Then came a few years of sluggishness. 

At that time there weren't yet many books for intermediate age: I was left without dialogue, without references. I had read and reread the master's novels until they were worn out, but by now I was too old for the books of the little ones and too small for those of the grown-ups. 

It was at this point that Angelo intervened. 

It was September 21, 1960, my fifteenth birthday. 

He too, without being noticed, had kept an eye on me. His was a vigilant but unperceivable presence, operative without being overbearing. He had never let me weigh his authority, in any way. I didn't need reminders for my studies: I liked learning and my grades at school proved it.

However, there were - as is normal in adolescence - small "slips". When necessary, just like maestro Rosso, he too used the art of dialogue to get me back on track, which he applied with mastery. 

From time to time, when mum wasn't within earshot, she would ask me how things were going and then, at the right moment, slip in one of her sly phrases: "... but don't you think that in that case maybe it would be better … ?”, or “… if I were you, I would do differently, what do you think? …”. Sooner or later I too ended up seeing things under the light of reason.

In the end I came to my senses and, without saying anything, I let him understand that he had persuaded me.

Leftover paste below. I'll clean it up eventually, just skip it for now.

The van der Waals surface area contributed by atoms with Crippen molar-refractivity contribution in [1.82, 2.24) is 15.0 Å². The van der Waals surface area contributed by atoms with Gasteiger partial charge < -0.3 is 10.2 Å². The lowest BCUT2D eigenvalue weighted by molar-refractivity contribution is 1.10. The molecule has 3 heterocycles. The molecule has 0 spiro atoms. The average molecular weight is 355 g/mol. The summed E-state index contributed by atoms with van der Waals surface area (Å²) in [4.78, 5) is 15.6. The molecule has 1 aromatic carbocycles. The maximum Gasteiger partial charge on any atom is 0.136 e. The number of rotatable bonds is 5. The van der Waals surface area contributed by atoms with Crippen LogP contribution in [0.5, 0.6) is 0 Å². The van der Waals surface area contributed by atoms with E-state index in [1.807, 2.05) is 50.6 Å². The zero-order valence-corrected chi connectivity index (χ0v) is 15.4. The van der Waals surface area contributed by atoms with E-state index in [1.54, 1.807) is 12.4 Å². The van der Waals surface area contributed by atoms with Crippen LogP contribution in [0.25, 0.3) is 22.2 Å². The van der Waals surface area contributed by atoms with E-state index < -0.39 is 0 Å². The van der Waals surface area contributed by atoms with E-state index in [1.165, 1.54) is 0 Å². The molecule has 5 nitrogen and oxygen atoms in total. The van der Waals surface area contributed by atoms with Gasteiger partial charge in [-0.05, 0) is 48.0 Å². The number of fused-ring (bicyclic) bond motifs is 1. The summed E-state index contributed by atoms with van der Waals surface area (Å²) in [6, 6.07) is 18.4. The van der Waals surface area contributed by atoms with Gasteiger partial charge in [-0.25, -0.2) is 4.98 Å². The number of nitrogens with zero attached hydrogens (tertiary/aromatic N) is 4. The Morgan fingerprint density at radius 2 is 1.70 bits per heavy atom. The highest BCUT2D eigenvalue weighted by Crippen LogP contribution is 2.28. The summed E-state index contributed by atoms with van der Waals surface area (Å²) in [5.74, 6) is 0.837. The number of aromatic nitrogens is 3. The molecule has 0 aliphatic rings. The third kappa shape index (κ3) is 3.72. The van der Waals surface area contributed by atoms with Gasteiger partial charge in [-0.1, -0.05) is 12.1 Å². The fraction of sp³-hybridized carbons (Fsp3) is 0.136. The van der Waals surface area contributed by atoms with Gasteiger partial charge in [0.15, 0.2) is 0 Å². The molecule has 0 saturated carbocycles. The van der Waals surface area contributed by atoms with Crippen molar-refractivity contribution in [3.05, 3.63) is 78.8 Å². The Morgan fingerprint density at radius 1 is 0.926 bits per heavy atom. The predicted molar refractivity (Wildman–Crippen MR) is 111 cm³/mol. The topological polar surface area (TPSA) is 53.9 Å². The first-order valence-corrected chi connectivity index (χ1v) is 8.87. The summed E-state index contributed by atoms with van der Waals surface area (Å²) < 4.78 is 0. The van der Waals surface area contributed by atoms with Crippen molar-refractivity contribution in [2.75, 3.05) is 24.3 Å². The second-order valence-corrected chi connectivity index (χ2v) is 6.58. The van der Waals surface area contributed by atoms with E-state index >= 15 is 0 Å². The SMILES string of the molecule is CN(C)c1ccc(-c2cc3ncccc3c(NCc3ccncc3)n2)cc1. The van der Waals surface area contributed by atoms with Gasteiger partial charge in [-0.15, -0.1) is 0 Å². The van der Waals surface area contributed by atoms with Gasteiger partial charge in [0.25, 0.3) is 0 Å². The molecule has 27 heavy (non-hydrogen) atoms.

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From that moment on he, who had always been reluctant to talk about literature, shared his opinions with me: he had already read most of the novels that I was now reading for the first time and his interpretations opened up vast, unexplored horizons for me. . He possessed an astonishing intuition and was able to connect characters from the most disparate literatures in a single interpretative framework. His prodigious memory served him well.

In literature Angelo was my guide, my true teacher. He, who had interrupted his studies, had read and understood dozens and dozens of works of poetry and prose, with a sure intuition of the aesthetic values at stake. 

According to Angelo, literature, like music, was composed and interpreted by intuition. The form could be infinitely smoothed, but the intuition had to be limpid, clear, substantial from its first conception. 

He had composed several of his music on the state of mind aroused in him by literary works, transferring the suggestions of reading directly onto the stave. 

I ended up becoming a professor of comparative literature, but he had always been the real comparatist, even though he dealt with sounds and not with words by profession. Seldom later, in the classrooms of the most prestigious North American universities, would I meet minds so distinctly suited to grasping the glory and misery of the human condition. 

Angelo gave me that book and everything he knew: even today, after more than half a century, I continue to put his teachings to good use. I really don't think I equaled him, but I put his lessons to good use. 

However, my greatest debt to Angelo was, and will remain, that book offered to me for my fifteenth birthday: he understood that I could become part of the small circle of those who dedicated and, if necessary, sacrificed their entire life to pursue a ideal.

On the back of the page about Dostoyevsky's novel was the transliteration of the original title of the work: Prjestupljenje i nakazanje.

I liked the book so much that I decided to learn that language which was still completely mysterious to me at the time. I will then tell the daring series of adventures for which I then went to learn it. 

I don't think my brother, farsighted as he was, foresaw how far I would go to follow his advice, but he certainly provided me with the vision, guidance, and tools to do so.